City-centre pubs and cafes suffer as part-time working from home persists: Pubs, cafes and restaurants in city and town centres stand to lose £3bn of spending a year as office staff continue to work some of the week from home. The Telegraph reports that the typical worker will spend an extra day a week at home this year compared with their pre-pandemic habits, according to research presented at the Royal Economic Society last week. As many as 77,000 jobs in retail and hospitality could either be lost or relocated with a permanent reduction in the amount spent on coffees and lunches in central locations. Overall, this amounts to removing 1.5% of all retail and hospitality spending, but in areas with lots of office workers the proportion will be far higher. The City of London will be most affected, as the economists estimate spending could fall by almost a third. Jesse Matheson at the University of Sheffield, who conducted the research along with economists at the universities of Nottingham and Birmingham, said cities such as Leeds and Manchester will also be heavily affected. Similarly money saved on a bus, car or train to work can also be directed to more little luxuries such as a meal at a local restaurant. That depends on the presence of hospitality outlets in residential areas, which may not have existed pre-covid when office workers were largely based in central locations. More cafes and restaurants may be set up in the suburbs to cater for this shift in demand, but Matheson said the economics of running a business away from town centres meant there was likely to be an overall drop in employment in hospitality as a result.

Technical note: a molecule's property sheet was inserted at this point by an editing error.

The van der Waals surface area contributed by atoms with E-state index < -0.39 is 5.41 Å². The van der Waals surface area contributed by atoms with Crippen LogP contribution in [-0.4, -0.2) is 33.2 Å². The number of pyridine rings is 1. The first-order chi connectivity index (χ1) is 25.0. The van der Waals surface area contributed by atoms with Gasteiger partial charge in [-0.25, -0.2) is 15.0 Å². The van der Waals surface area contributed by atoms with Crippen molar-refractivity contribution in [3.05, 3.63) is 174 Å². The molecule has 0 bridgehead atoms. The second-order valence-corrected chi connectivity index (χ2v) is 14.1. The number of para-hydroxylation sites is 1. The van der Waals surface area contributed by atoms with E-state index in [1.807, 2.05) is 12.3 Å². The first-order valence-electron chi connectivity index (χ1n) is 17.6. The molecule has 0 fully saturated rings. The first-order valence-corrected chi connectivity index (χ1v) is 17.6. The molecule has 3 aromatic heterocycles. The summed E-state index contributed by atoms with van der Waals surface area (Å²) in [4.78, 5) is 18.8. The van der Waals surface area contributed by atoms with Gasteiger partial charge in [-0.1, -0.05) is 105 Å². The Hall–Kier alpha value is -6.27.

Groups think outside the box to boost retention levels: The Cubitt House Group has turned to God in an effort to prevent staff from leaving as hospitality companies fight off fierce competition for talent. The Telegraph said that the company, which owns pubs including the Thomas Cubitt in Belgravia and the Orange in Pimlico, has brought in a vicar from a local church to deliver empathy lessons to employees so the company is a happy place to work. Meanwhile, restaurant chain Blacklock is giving workers “pawternity leave” if they get a new puppy as well as round-the-world flights for those with long service. The hospitality industry is locked in a perks arms race amid severe staff shortages as they prepare for the first summer since the post-covid reopening. Seb Fogg, managing director of Cubitt House Group, said: “There’s a big myth out there about staff shortages. There are thousands of people out there who want to work but might not be experienced in our industry. What we need to do as operators is get them in, look after them and train them well. If they’re happy and willing to work then that’s all we need. We’ve brought a Belgravia-based vicar from one of the local churches into the business who will work to introduce empathy across our staff base.” Gordon Ker, the founder of Blacklock, said the company offers free foot massages in addition to leave for staff who get a dog, as well as anniversary gifts for those who stay for a certain number of years including a round the world plane ticket or a fully paid four-week sabbatical. David Moore, owner of Michelin-starred London restaurant Pied à Terre, said his company is about to restart annual bonuses to any staff who have been with the firm for more than a year. Many workers left for other industries during lockdowns and never returned, while those who did are now demanding better pay and conditions. One restaurant boss said that staff who earned £26,000 before covid have returned demanding £38,000 and saying they won’t work weekends or Friday nights.